If you suffer from migraine headaches, you know all too well the impact they can have on your life and work. Migraines can last for hours and cause debilitating pain, nausea, vomiting and sensitivity to noise and light.
Although there are a number of ways to alleviate the pain and symptoms of a migraine, not all migraine treatments are created equal.
"Drugs containing opioids — such as hydrocodone or oxycodone — or butalbital are sometimes prescribed for migraines, and if overused, can worsen the headaches," says Dr. David Hall, a double board-certified internal medicine and pediatrics doctor with Sharp Rees-Stealy Medical Group.
"In addition, these medications can cause serious withdrawal symptoms if you suddenly stop taking them. Patients who take these medications in high doses over a long period of time may require hospitalization in order to safely stop using them," he says.
Dr. Hall says other medication options are safer and more effective in treating migraines than opioids and butalbital. "An over-the-counter, non-steroidal anti-inflammatory drug (NSAID) such as ibuprofen or naproxen, or non-prescription medication that combines aspirin, acetaminophen and caffeine, is often all that is needed," he says. "These medications work best if taken immediately at headache onset."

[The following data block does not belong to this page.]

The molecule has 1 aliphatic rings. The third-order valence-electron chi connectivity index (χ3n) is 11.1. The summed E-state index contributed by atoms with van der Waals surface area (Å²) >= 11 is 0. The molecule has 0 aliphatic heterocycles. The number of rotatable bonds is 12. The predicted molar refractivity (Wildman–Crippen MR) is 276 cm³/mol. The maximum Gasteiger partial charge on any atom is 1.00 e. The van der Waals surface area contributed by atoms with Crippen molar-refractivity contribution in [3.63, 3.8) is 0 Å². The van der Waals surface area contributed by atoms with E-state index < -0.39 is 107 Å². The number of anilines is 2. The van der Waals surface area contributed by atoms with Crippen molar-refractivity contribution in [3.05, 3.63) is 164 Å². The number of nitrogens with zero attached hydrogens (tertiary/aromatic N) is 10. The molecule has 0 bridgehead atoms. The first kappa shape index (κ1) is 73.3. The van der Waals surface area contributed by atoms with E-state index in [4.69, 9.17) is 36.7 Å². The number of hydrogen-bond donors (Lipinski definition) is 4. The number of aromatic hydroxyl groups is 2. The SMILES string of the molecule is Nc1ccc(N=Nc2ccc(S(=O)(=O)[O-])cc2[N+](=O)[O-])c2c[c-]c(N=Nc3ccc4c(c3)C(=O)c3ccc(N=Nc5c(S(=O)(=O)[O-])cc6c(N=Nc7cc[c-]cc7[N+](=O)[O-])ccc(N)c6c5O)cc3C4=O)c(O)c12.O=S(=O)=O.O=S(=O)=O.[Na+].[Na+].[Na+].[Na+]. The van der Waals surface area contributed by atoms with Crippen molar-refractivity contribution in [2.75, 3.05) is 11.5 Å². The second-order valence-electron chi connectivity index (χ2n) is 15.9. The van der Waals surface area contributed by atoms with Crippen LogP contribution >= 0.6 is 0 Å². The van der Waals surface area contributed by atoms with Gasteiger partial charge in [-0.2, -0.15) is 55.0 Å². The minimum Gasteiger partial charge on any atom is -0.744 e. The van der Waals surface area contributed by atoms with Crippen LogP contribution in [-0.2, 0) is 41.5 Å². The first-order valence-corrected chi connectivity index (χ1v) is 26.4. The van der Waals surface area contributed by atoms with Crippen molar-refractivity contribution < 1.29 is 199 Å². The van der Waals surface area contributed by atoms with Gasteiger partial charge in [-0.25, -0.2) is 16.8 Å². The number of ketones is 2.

If non-prescription drugs don't work, Dr. Hall recommends talking to your doctor about prescription drugs that are designed to treat migraines without opioids or butalbital. "If you suffer from frequent or severe migraines, you may want to ask your doctor about medications that can reduce your headache frequency."
As a reminder, Dr. Hall adds that it's important to limit the use of any pain medications. He recommends limiting the use of prescription pain medicines to no more than nine days in a month and non-prescription pain medicines to no more than 14 days in a month.
Managing migraines without drugs
Dr. Hall says some migraines can be managed without medications. He offers these six tips:
- Avoid triggers.
Common food triggers include chocolate, cheese, alcohol, monosodium glutamate (MSG) and meats with nitrates. Other common triggers are strong smells, bright lights, skipping meals and smoking.
- Reduce stress.
Engage in activities that help you relax, such as meditation, yoga or stretching.
- Get the right amount of sleep.
Aim for six to eight hours of sleep each night. Too much or too little sleep can lead to migraines.
- Exercise regularly.
Physical activity, such as walking or swimming, can help prevent obesity — a risk factor for migraines.
- Control symptoms.
When a migraine strikes, lie down in a quiet, dark room. Place a cold compress on your forehead or massage your scalp. Drink plenty of water.
- Keep a headache diary.
Write down when the pain began, what you were doing at the time, what you ate and drank before the pain started, and the medicine you used to treat the pain and when you took it.